In a few months, the United Kingdom (UK) will not only leave the European Union (EU), but will also stop paying contributions to the EU budget. This will put the EU in a difficult position as the UK is one of the most important “sponsors” of the EU. More specifically, as a result of Brexit, the EU will need to deal with 12-13 billion shortfall in its funds.

The EU bureaucrats, however, are not happy with their reduced budget as they need to act on important political priorities, such as, in the words of the president of the European Parliament Antonio Tajani, putting “the African continent on top of the EU’s political agenda”. To address the financial implications of Brexit, the EU will require its member states to pay more tax. In this regard, EU Commissioner Günther Oettinger stated:

 When the British leave the EU budget must shrink. But not by the full 100% of their contribution. Mark Rutte [the Dutch prime minister] is on the brakes: he doesn’t want the other countries to take on the full amount that the British are paying. But we in Brussels want fifty-fifty: six to seven billion in cuts and just as much new money added.”

The increased contributions which the EU countries will need to pay may lead to an increase of the taxes on companies and individuals in the EU which, with the exception of the tax rates of a few countries, are currently very high. In many EU countries, the total tax burden on taxpayers is about 50%. The high tax rates make such countries noncompetitive not only with regard to small low tax jurisdictions, but also with regard to the economically powerful the United States where President Trump has recently reduced the personal and corporate taxes.

It is worth mentioning that the high tax rates are not the only obstacle to the EU competitiveness. Another problem is that the income which the EU collects from taxes goes to projects that increase the regulatory burden on EU businesses. To illustrate, at present, a person willing to open a simple e-commerce shop in Belgium will need to pay for drafting: (i) a cookie policy (cookies are small files which are stored on users’ computers) and a cookie pop-up script; (ii) a complex privacy policy compliant with an EU law called the General Data Protection Regulation (GDPR); (iii) a terms and conditions statement complying with various laws, including, but not limited to, EU laws on online dispute resolution and e-commerce; (iv) and statutory warranty documents adhering to the EU warranty laws. Depending on the business activities of the company, the EU law may require the e-commerce business to translate these documents in all of the 24 EU languages. Needless to say, the compliance cost may reach five digits. Furthermore, if the e-commerce business would like to protect its trademark in the EU, it will need to pay at least EUR 850 (assuming that no lawyer is used). After investing a significant amount in bureaucratic services, the Belgian e-commerce start-up may end up paying taxes exceeding 50% which will make it uncompetitive with regard to most other countries. For instance, the same e-commerce business in the United States may legally start operating without obtaining any of the documents mentioned above, pay much less tax, and get a U.S. federal trademark for just USD 225.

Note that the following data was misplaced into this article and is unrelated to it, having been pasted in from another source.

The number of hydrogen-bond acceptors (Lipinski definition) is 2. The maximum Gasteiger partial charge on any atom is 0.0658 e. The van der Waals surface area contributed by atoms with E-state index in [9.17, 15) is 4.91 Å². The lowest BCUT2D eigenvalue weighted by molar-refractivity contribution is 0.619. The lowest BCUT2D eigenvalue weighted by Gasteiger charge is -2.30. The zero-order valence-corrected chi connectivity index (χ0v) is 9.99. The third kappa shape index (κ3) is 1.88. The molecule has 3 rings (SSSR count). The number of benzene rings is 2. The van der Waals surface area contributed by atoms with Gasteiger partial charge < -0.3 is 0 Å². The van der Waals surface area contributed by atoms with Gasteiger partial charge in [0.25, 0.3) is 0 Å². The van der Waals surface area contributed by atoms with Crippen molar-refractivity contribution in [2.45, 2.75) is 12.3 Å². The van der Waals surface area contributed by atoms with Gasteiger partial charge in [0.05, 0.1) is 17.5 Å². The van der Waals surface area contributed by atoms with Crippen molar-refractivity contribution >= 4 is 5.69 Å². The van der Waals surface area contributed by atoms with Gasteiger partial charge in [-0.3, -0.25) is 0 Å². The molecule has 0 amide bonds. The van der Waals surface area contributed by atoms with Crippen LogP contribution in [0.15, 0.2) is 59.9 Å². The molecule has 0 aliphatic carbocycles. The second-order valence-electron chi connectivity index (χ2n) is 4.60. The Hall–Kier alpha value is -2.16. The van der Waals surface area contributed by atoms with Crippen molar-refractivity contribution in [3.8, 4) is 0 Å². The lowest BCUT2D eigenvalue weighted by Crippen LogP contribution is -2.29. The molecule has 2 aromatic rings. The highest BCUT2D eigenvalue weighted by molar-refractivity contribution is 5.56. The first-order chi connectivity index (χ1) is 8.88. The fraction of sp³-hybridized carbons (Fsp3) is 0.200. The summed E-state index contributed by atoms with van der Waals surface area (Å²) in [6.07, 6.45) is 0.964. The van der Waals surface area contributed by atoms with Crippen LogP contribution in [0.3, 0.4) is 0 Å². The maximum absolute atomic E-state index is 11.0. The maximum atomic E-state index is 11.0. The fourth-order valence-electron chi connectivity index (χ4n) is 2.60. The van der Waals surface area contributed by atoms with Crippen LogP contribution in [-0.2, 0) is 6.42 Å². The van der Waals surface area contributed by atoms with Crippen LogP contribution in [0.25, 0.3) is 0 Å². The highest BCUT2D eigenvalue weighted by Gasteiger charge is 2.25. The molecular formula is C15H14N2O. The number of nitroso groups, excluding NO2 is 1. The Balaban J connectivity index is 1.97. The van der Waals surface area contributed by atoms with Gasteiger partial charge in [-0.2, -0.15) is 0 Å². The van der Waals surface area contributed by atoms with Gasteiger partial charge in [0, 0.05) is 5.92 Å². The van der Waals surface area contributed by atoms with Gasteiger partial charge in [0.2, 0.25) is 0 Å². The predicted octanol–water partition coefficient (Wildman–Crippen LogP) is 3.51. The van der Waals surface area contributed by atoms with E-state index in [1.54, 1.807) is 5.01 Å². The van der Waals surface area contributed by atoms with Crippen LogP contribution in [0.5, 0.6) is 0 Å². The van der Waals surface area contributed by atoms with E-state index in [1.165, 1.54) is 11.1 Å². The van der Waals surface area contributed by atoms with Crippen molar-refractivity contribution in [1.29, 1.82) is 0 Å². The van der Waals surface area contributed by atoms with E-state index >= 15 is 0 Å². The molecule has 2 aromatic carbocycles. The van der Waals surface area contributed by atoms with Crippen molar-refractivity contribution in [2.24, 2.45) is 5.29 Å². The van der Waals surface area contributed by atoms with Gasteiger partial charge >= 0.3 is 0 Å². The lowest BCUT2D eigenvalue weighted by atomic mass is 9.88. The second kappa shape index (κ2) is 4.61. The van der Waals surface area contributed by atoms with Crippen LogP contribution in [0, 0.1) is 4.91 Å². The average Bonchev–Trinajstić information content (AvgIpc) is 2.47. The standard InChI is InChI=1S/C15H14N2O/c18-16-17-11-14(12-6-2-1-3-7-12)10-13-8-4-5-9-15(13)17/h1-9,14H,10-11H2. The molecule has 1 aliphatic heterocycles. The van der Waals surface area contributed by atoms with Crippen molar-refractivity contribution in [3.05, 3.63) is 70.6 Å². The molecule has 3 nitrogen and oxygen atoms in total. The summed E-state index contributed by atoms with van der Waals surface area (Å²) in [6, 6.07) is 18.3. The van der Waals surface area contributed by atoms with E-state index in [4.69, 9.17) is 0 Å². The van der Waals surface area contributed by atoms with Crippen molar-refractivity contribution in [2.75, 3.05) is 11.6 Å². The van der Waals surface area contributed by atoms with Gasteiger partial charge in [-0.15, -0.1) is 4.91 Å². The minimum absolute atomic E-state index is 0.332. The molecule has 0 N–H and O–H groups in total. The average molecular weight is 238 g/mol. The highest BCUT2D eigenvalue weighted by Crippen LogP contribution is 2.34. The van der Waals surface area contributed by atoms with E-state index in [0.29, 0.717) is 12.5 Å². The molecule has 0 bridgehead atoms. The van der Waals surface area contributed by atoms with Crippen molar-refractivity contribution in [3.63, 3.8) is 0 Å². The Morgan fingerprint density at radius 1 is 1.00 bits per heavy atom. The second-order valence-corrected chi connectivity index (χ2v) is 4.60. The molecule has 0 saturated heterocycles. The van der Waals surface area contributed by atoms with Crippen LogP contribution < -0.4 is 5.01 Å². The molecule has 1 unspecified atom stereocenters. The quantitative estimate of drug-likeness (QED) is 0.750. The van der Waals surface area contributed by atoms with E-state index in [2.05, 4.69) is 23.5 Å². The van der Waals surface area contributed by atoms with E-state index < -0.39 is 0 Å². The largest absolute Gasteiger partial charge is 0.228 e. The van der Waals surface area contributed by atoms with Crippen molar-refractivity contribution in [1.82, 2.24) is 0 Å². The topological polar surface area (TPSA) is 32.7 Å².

Interestingly, despite its noncompetitive position, the EU intends to collect more money from its member states, thus further enhancing its disadvantaged position. In comparison, President Trump speaks about a second tax cut which will decrease the U.S. taxes even more. In 2018, at an event in Missouri, he said: “We’re actually going for a phase two, which will help in addition to the middle class, will help companies, and it’s going to be something I think very special”.

Due to the unattractive business environment in many of the Western EU countries, some EU entrepreneurs from those countries have decided to relocate to low tax EU countries which offer not only reasonable taxation rates, but also affordable prices of labour, property, and administrative services. At present, the EU countries with lowest personal income tax rates are Bulgaria (10%), the Czech Republic (19%), Hungary (9 + 2%), and Romania (16%)….